Double Sided Kitchen Scrubby – Free Pattern

I love quick and easy projects. These scrubbies would be great to sell at craft shows or to give as gifts. They work up in no time at all and take very little yarn, so they are great for scraps.

Cotton yarn (I used Bernat Handicrafter Cotton in Squishy)
Red Heart Scrubby Sparkle Yarn
Size H 5.0mm Hook
Size I 5.5mm Hook
Yarn Needle

CH – chain
SC – single crochet

Pattern Instructions:

Square #1:
Using Scrubby Sparkle yarn and the I 5.5mm hook, ch 13
Row 1: sc in the 2nd ch from hook and across the row (12 stitches)
Rows 2-12: sc across
Fasten off and weave in ends

Square #2:
Using cotton yarn and the H 5.0mm hook, ch 13
Row 1: sc in the 2nd ch from hook and across the row (12 stitches)
Rows 2-12: sc across
Do not fasten off.

Line up your two squares with the cotton square closest to you.
Ch 1 and single crochet around the edges of the two pieces to join them together. 3sc in each corner to turn. Once you’ve gone the whole way around, fasten off and weave in the end.

It’s that simple!

2018: Year in Review

The good news is that 2018 was an amazing year for me. The bad news is that I didn’t blog about any of it, mostly because 2018 was ridiculously busy. I fully intended to write about crocheting, reading, and traveling, but I accomplished so much that I didn’t have the energy. Here’s a general summary of my year.

My goal was to complete twenty-four projects, and I exceeded it. Here are a few of my favorite projects from 2018.

Pattern Links: The Friendly Unicorn, BB-8, Jawa, Porgs, Cross My Heart Sweater, Quick and Easy Unicorn Basket

My crocheting goals for 2019 are to finish all my WIPs (I have too many!), use my epic stash of cotton yarn, write down and post the patterns I create, and blog about my crocheting adventures.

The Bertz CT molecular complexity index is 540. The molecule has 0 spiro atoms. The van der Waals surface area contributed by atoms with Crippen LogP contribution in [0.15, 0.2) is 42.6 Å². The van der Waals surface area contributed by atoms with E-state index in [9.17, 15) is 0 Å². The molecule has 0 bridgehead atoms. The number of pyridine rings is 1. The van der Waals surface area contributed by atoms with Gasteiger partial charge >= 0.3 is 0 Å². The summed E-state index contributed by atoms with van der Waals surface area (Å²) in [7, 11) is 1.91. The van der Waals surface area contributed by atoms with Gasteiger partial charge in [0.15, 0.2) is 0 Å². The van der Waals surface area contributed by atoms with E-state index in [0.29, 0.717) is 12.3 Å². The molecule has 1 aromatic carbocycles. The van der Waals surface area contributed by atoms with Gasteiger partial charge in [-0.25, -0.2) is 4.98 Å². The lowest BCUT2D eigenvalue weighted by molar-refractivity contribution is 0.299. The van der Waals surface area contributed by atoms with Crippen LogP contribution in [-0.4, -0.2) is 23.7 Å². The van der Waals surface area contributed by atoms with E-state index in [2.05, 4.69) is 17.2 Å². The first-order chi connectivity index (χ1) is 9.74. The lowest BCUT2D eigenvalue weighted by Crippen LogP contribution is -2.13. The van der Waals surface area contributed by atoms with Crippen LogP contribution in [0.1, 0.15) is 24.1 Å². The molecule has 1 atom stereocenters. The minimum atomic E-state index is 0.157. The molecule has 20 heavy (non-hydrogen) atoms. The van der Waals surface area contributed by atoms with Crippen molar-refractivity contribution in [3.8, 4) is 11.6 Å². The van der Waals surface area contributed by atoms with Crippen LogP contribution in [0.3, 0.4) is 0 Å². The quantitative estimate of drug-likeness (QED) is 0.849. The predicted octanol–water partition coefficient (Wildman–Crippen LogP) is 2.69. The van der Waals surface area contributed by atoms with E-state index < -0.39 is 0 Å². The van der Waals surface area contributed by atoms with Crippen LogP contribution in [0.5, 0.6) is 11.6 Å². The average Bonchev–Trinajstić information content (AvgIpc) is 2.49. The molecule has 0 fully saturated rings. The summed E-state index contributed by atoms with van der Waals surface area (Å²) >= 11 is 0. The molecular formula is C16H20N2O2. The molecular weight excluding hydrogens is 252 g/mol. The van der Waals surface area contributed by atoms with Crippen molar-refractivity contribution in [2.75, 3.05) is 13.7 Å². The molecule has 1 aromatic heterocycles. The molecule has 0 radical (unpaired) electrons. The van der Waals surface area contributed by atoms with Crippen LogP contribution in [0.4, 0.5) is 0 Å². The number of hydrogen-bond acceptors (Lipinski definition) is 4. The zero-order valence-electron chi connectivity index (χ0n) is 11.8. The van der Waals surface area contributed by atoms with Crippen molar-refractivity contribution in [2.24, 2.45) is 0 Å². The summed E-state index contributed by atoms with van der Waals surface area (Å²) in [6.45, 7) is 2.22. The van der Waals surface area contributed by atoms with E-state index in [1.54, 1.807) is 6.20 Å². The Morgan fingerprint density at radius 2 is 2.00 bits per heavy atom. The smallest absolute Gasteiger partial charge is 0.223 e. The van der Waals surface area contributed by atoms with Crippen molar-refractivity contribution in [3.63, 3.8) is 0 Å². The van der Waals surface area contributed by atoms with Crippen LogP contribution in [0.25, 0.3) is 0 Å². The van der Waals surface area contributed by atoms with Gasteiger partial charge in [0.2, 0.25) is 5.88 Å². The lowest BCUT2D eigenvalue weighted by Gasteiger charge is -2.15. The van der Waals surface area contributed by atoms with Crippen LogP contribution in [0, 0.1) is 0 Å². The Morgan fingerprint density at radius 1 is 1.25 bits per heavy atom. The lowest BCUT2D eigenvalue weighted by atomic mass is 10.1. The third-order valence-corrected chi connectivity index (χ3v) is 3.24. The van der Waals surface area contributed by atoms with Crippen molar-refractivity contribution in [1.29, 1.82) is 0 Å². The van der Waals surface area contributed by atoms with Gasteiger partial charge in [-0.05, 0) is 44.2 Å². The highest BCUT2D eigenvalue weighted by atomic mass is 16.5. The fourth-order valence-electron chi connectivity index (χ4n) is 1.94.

My goal is always to read fifty books in a year, but this year got a little out of control. I find that when I’m stressed and overworked, I gravitate toward very fast, engaging, and light reading. Since I started working on a second Master’s Degree, I’ve been obsessed with fantasy, and I tore through tons of series.

My favorites were A Court of Thorns and Roses by Sarah J. Maas, The Mercy Thompson and Alpha and Omega series by Patricia Briggs, The All Souls Trilogy by Deborah Harkness, The Others Series by Anne Bishop, and The Echo Trilogy by Lindsay Fairleigh. I do not plan to break this record, but it could happen. I may just have to accept that 2018 may remain my high year until I retire.

If I took the time to go into detail about all of our adventures, this post would be ridiculously long. I’ll just summarize it by saying that our big adventures included Seattle and New York City, which were two of our best! I’ll let the pictures speak for themselves.

NYC Adventure, June 2018
Mt. St Helens, The Space Needle, Mt. Rainier, Snoqualmie Falls, The Museum of Flight

It looks like 2019 will be full of even more adventures than 2018. My goal is to slow down and write about all the amazing things that happen!


Darth Vader Corner to Corner Blanket

I’ve noticed that a lot of crocheters have been talking about finally being able to make things for themselves now that the holiday season has ended. I’m right there with them. After a craft show in November and trying to make gifts for the holidays, I decided to treat myself to something epic. I have been talking for a long time about making myself a Darth Vader blanket, and I’ve been intrigued by corner to corner crocheting, so I looked for a pattern and found absolutely nothing. I found this picture on Pinterest, a graph on a site for perler bead patterns, and this post from Ahookamigurumi with tons of amazing Star Wars graphs including the Darth Vader graph from Not All Who Wander are Lost, but nothing for a full sized Darth Vader blanket. Since I couldn’t find exactly what I wanted, I decided to see if I could use the amazing graphs people have shared and my limited math skills to make a full sized blanket. Here are the resources I used:

Stitch Fiddle: I can’t remember where I first read about Stitch Fiddle, but it’s a site for creating graphs for projects. Now that I’ve used it once, I feel like I should play around with it more and write a full review because it has a lot of cool features. It even allows you to upload your own photographs to turn into graphs.